Some economists argue that an important driver to start consolidation is a country’s need to consolidate, which is captured by the initial size of budget deficits, and that initial debt levels and increases in debt do not appear to provide incentives to consolidate.

A lecturer at Makerere University’s School of Economics, Dr Fred Muhumuza told Prosper that fiscal consolidation implies reducing government expenditure (reducing multiple spending and rationalisation of institutions), and reducing on loans (government borrowing). 
“For fiscal consolidation to be realised, there is need to align budgetary allocations and spending in critical sectors of the economy, cutting public spending, improving efficiency and effectiveness in public service delivery,” he said. 
Dr Muhumuza said fiscal consolidation deals with identifying the ideas and targeted roll out of development programmes and minimising multiple spending. 

 “Fiscal consolidation speaks to core issues that must be tackled in the national economy, by improving production and increasing productivity in the economy and controlling the debt levels as well,” he explained. 
Hinting on the economic growth, Dr Muhumuza said even before the Covid-19 emerged Uganda, economic growth level was already not strong and makes clarity of where the 6 percent growth rate would come from in the coming financial year.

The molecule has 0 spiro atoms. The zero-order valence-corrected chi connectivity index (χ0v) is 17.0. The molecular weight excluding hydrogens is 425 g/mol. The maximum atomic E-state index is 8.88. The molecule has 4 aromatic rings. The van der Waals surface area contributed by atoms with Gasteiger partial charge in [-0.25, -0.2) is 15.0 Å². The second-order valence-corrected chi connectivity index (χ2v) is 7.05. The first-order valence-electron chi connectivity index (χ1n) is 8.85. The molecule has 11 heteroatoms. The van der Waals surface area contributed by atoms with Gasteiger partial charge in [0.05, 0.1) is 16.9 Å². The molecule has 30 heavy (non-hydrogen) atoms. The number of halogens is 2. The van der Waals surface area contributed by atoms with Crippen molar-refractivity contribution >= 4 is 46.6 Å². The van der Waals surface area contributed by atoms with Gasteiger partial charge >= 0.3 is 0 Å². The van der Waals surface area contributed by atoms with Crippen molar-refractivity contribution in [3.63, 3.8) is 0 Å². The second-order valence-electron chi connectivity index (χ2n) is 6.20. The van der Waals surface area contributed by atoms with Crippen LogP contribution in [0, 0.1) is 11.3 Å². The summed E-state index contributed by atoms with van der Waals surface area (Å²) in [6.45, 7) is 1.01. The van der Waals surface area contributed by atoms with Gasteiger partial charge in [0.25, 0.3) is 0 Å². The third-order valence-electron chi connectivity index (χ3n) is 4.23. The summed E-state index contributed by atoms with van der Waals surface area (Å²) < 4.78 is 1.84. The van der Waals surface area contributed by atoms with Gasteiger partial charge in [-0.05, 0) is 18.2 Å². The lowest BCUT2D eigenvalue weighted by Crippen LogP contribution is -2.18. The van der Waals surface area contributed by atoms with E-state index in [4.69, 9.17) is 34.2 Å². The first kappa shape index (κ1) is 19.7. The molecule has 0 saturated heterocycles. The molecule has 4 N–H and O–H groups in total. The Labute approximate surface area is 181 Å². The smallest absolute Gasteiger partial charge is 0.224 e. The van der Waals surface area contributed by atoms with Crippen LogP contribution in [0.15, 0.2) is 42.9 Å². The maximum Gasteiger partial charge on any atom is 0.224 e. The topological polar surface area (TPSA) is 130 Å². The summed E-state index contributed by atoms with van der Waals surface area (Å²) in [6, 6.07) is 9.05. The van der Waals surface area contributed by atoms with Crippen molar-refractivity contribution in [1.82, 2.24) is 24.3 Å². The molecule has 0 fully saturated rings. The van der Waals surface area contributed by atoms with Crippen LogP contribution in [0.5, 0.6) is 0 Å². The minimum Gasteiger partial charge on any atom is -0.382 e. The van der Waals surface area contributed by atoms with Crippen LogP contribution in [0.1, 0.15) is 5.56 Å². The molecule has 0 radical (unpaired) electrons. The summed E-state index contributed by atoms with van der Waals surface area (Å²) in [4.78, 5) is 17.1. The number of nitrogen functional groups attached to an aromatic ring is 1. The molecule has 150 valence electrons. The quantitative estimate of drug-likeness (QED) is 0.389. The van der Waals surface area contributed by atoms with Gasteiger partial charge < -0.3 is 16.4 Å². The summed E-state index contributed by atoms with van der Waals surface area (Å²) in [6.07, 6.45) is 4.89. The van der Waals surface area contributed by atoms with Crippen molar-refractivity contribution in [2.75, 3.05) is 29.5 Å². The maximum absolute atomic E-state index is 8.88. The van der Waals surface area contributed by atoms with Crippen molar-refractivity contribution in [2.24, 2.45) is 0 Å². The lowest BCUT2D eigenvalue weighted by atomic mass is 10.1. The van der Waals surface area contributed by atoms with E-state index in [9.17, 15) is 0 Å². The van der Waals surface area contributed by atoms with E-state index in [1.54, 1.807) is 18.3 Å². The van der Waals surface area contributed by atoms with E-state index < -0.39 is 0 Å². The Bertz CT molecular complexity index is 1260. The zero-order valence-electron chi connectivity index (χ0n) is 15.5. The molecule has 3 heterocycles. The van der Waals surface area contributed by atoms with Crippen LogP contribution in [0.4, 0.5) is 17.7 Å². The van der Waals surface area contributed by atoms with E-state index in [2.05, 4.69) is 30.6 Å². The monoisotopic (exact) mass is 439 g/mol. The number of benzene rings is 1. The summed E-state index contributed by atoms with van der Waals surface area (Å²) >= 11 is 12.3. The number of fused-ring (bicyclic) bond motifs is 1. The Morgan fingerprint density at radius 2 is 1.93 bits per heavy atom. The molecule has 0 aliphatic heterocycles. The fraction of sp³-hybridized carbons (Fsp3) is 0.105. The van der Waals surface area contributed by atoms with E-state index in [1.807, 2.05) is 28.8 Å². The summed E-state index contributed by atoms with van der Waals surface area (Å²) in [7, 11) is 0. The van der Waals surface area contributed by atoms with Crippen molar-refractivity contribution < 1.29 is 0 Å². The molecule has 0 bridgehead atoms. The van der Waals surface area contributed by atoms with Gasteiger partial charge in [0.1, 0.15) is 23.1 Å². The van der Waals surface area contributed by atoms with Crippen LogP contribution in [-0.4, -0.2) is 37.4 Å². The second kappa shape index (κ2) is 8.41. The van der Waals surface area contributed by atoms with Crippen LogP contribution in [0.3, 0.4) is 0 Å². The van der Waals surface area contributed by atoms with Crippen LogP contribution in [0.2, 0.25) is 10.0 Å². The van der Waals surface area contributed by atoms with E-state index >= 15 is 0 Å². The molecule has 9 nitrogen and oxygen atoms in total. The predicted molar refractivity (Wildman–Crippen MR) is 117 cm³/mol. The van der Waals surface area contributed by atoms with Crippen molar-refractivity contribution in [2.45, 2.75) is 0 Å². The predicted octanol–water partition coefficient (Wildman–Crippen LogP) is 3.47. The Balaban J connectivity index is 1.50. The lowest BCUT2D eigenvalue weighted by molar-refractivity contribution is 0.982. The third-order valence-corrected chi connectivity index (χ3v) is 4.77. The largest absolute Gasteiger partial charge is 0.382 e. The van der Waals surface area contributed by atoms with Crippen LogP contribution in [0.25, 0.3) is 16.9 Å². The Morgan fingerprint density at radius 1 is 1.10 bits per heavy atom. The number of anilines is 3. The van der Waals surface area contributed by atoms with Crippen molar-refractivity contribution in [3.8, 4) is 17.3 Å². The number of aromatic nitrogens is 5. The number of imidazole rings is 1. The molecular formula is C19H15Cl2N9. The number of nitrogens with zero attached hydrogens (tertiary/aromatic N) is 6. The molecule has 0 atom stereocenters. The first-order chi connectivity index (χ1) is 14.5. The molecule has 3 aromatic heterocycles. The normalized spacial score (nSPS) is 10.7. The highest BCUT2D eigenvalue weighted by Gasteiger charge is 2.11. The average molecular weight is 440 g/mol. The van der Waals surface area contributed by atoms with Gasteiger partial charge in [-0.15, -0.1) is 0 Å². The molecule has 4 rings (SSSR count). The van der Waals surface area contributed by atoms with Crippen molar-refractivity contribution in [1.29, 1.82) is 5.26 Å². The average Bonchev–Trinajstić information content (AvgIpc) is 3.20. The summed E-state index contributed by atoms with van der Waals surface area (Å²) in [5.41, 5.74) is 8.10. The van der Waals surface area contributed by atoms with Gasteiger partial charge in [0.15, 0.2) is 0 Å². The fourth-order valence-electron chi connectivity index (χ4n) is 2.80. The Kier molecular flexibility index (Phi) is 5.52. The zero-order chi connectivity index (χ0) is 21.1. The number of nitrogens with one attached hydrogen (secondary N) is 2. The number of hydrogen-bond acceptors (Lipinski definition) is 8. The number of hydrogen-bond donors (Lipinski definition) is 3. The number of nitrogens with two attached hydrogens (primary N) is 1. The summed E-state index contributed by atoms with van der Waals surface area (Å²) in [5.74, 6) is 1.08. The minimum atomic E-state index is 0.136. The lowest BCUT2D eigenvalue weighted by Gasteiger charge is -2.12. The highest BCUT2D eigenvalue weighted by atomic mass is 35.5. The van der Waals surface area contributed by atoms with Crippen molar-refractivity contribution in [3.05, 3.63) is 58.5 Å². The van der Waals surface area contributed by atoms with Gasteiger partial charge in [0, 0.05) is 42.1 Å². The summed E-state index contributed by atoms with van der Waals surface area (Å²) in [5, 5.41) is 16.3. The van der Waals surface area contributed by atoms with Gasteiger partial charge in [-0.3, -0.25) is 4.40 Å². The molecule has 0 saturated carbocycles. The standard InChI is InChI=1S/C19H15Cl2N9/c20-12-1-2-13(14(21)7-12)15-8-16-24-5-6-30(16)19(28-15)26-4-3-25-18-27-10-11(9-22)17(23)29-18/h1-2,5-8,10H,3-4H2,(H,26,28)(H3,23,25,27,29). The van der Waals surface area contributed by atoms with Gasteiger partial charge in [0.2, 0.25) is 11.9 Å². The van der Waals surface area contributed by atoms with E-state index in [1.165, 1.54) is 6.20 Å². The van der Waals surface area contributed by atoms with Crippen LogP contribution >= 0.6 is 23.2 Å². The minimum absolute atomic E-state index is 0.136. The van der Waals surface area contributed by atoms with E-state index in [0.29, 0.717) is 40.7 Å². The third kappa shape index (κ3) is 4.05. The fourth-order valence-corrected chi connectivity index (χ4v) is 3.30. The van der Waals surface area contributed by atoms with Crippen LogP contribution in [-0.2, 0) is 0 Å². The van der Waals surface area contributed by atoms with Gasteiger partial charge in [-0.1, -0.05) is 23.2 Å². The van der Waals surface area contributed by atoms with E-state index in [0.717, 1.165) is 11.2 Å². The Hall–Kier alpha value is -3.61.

Dr Muhumuza explained that Covid-19 affected the economy in form of reduced growth rate, households in form of reduced income, loss of jobs, rise in poverty and triggered low consumption. The economy was fully open just two months ago and some structures have fully recovered. 
“The assumption that fully reopening will result in economic growth of 6 percent is challenging given the current internal and external environment,” he said.         
Most countries in the world, both developed and the developing around the world have rightfully taken a “whatever it takes” approach to combating the Covid-19 pandemic. On the fiscal side, extraordinary and far-reaching tax and spending measures have been implemented to save lives, support individuals and firms, and set the stage for recovery.

The Ministry of Finance has already produced the Medium Term Debt Management Strategy 2022/23 - 2025/26.
The Finance Ministry each Financial Year prepares the Medium Term Debt Management Strategy (MTDS). This is in fulfilment of provisions stipulated in Section 13(10) (a)(iv) of the Public Finance Management Act (2015), that requires the Minister of Finance to table a plan on public debt and any other financial liabilities, whilst presenting the National Budget to Parliament.
Mr Amos Lugoloobi, Minister of State for Finance, (Planning) said the preparation of the MTDS for Financial Year (FY) 2022/23 was highly consultative. 

“Debt will continue to play an important role in financing Uganda’s development agenda, which is why its prudent management is a key component of Uganda’s fiscal policy. The government of Uganda will endeavour to continue coordinating debt management within its macroeconomic and financial policy frameworks,” he wrote.